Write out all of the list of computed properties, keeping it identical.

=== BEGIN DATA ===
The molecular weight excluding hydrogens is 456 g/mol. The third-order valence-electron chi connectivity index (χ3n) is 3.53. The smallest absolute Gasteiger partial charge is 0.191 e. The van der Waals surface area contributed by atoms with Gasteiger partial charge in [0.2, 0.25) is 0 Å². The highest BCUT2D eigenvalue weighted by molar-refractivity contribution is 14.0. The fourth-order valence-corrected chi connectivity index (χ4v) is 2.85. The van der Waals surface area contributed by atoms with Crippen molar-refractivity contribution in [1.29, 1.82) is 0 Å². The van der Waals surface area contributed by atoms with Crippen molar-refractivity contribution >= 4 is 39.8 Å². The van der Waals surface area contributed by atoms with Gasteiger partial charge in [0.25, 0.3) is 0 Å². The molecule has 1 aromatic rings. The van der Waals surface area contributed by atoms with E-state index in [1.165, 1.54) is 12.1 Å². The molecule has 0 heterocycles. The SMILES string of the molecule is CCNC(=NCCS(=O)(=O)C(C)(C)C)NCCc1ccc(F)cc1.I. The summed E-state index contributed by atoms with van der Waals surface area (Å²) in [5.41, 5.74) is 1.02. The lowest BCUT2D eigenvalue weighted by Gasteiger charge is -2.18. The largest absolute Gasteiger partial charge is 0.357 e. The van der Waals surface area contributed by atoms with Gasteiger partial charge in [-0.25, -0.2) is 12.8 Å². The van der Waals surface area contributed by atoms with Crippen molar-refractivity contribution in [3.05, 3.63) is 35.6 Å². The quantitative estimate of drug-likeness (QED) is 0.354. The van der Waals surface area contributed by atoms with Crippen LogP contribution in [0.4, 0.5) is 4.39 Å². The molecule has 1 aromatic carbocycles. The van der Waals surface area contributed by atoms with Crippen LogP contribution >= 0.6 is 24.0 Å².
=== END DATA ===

The molecular weight excluding hydrogens is 456 g/mol. The third-order valence-electron chi connectivity index (χ3n) is 3.53. The smallest absolute Gasteiger partial charge is 0.191 e. The van der Waals surface area contributed by atoms with Gasteiger partial charge in [0.2, 0.25) is 0 Å². The highest BCUT2D eigenvalue weighted by molar-refractivity contribution is 14.0. The fourth-order valence-corrected chi connectivity index (χ4v) is 2.85. The van der Waals surface area contributed by atoms with Crippen molar-refractivity contribution in [1.29, 1.82) is 0 Å². The van der Waals surface area contributed by atoms with Crippen molar-refractivity contribution >= 4 is 39.8 Å². The van der Waals surface area contributed by atoms with Gasteiger partial charge in [0.25, 0.3) is 0 Å². The molecule has 1 aromatic rings. The van der Waals surface area contributed by atoms with E-state index in [1.165, 1.54) is 12.1 Å². The molecule has 0 heterocycles. The SMILES string of the molecule is CCNC(=NCCS(=O)(=O)C(C)(C)C)NCCc1ccc(F)cc1.I. The summed E-state index contributed by atoms with van der Waals surface area (Å²) in [5.41, 5.74) is 1.02. The lowest BCUT2D eigenvalue weighted by Gasteiger charge is -2.18. The largest absolute Gasteiger partial charge is 0.357 e. The van der Waals surface area contributed by atoms with Gasteiger partial charge in [-0.25, -0.2) is 12.8 Å². The van der Waals surface area contributed by atoms with Crippen molar-refractivity contribution in [3.05, 3.63) is 35.6 Å². The quantitative estimate of drug-likeness (QED) is 0.354. The van der Waals surface area contributed by atoms with Crippen LogP contribution in [0.4, 0.5) is 4.39 Å². The molecule has 1 aromatic carbocycles. The van der Waals surface area contributed by atoms with Crippen LogP contribution >= 0.6 is 24.0 Å².